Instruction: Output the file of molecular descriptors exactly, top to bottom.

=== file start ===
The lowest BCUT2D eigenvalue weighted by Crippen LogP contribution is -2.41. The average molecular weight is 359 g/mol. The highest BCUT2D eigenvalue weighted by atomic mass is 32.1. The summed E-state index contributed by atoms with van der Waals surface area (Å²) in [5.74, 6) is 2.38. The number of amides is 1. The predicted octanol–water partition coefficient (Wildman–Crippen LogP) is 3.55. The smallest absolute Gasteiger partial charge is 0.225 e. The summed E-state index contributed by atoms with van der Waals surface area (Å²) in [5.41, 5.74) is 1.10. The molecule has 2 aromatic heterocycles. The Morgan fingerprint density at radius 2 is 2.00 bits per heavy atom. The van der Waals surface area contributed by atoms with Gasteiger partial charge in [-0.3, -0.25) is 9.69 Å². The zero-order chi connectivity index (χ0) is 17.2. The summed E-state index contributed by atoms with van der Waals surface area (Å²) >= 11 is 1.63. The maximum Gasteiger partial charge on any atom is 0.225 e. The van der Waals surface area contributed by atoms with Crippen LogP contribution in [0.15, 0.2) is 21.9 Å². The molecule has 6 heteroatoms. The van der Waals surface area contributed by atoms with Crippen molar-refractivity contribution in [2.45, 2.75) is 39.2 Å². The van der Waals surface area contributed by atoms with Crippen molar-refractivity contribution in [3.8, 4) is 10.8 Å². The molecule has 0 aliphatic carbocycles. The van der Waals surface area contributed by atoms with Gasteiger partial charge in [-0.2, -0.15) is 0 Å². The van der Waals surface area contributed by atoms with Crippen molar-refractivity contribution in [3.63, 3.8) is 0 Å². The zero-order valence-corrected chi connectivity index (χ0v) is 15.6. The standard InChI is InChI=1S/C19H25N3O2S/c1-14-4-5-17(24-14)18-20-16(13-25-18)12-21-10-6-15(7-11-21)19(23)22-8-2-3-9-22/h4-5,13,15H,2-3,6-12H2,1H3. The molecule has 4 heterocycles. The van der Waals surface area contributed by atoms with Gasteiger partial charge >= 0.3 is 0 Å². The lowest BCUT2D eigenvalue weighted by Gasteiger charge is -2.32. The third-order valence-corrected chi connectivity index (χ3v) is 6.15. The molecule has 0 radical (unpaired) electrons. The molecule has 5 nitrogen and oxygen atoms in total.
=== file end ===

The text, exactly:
The lowest BCUT2D eigenvalue weighted by Crippen LogP contribution is -2.41. The average molecular weight is 359 g/mol. The highest BCUT2D eigenvalue weighted by atomic mass is 32.1. The summed E-state index contributed by atoms with van der Waals surface area (Å²) in [5.74, 6) is 2.38. The number of amides is 1. The predicted octanol–water partition coefficient (Wildman–Crippen LogP) is 3.55. The smallest absolute Gasteiger partial charge is 0.225 e. The summed E-state index contributed by atoms with van der Waals surface area (Å²) in [5.41, 5.74) is 1.10. The molecule has 2 aromatic heterocycles. The Morgan fingerprint density at radius 2 is 2.00 bits per heavy atom. The van der Waals surface area contributed by atoms with Gasteiger partial charge in [-0.3, -0.25) is 9.69 Å². The zero-order chi connectivity index (χ0) is 17.2. The summed E-state index contributed by atoms with van der Waals surface area (Å²) >= 11 is 1.63. The maximum Gasteiger partial charge on any atom is 0.225 e. The van der Waals surface area contributed by atoms with Crippen LogP contribution in [0.15, 0.2) is 21.9 Å². The molecule has 6 heteroatoms. The van der Waals surface area contributed by atoms with Crippen molar-refractivity contribution in [2.45, 2.75) is 39.2 Å². The van der Waals surface area contributed by atoms with Crippen molar-refractivity contribution in [3.8, 4) is 10.8 Å². The molecule has 0 aliphatic carbocycles. The van der Waals surface area contributed by atoms with Gasteiger partial charge in [-0.2, -0.15) is 0 Å². The van der Waals surface area contributed by atoms with Crippen molar-refractivity contribution in [3.63, 3.8) is 0 Å². The zero-order valence-corrected chi connectivity index (χ0v) is 15.6. The standard InChI is InChI=1S/C19H25N3O2S/c1-14-4-5-17(24-14)18-20-16(13-25-18)12-21-10-6-15(7-11-21)19(23)22-8-2-3-9-22/h4-5,13,15H,2-3,6-12H2,1H3. The molecule has 4 heterocycles. The van der Waals surface area contributed by atoms with Gasteiger partial charge >= 0.3 is 0 Å². The lowest BCUT2D eigenvalue weighted by Gasteiger charge is -2.32. The third-order valence-corrected chi connectivity index (χ3v) is 6.15. The molecule has 0 radical (unpaired) electrons. The molecule has 5 nitrogen and oxygen atoms in total.